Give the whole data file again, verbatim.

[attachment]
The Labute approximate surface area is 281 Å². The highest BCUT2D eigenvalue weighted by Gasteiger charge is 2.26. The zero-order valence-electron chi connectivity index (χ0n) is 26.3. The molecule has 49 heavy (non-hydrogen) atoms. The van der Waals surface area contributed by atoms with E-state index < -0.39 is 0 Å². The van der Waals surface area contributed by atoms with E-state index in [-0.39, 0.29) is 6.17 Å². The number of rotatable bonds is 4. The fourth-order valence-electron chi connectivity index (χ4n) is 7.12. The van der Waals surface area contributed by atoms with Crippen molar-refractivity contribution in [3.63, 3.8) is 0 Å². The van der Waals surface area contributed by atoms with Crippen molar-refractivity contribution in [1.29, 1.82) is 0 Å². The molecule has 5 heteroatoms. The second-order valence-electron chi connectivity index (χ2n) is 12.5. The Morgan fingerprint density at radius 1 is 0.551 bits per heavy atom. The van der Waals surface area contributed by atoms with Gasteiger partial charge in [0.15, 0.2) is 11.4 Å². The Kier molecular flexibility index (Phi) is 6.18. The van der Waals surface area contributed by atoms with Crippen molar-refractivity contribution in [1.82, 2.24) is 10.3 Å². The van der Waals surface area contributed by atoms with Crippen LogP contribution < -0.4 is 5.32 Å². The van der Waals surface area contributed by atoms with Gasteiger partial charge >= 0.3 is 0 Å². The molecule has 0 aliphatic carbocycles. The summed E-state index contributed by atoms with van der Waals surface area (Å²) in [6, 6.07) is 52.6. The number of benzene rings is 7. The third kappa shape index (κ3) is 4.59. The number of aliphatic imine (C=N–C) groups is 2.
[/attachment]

The Labute approximate surface area is 281 Å². The highest BCUT2D eigenvalue weighted by Gasteiger charge is 2.26. The zero-order valence-electron chi connectivity index (χ0n) is 26.3. The molecule has 49 heavy (non-hydrogen) atoms. The van der Waals surface area contributed by atoms with E-state index < -0.39 is 0 Å². The van der Waals surface area contributed by atoms with E-state index in [-0.39, 0.29) is 6.17 Å². The number of rotatable bonds is 4. The fourth-order valence-electron chi connectivity index (χ4n) is 7.12. The van der Waals surface area contributed by atoms with Crippen molar-refractivity contribution in [3.63, 3.8) is 0 Å². The van der Waals surface area contributed by atoms with Crippen molar-refractivity contribution in [1.29, 1.82) is 0 Å². The molecule has 5 heteroatoms. The second-order valence-electron chi connectivity index (χ2n) is 12.5. The Morgan fingerprint density at radius 1 is 0.551 bits per heavy atom. The van der Waals surface area contributed by atoms with Gasteiger partial charge in [0.15, 0.2) is 11.4 Å². The Kier molecular flexibility index (Phi) is 6.18. The van der Waals surface area contributed by atoms with Crippen molar-refractivity contribution in [1.82, 2.24) is 10.3 Å². The van der Waals surface area contributed by atoms with Crippen LogP contribution < -0.4 is 5.32 Å². The van der Waals surface area contributed by atoms with Gasteiger partial charge >= 0.3 is 0 Å². The molecule has 0 aliphatic carbocycles. The summed E-state index contributed by atoms with van der Waals surface area (Å²) in [6, 6.07) is 52.6. The number of benzene rings is 7. The third kappa shape index (κ3) is 4.59. The number of aliphatic imine (C=N–C) groups is 2.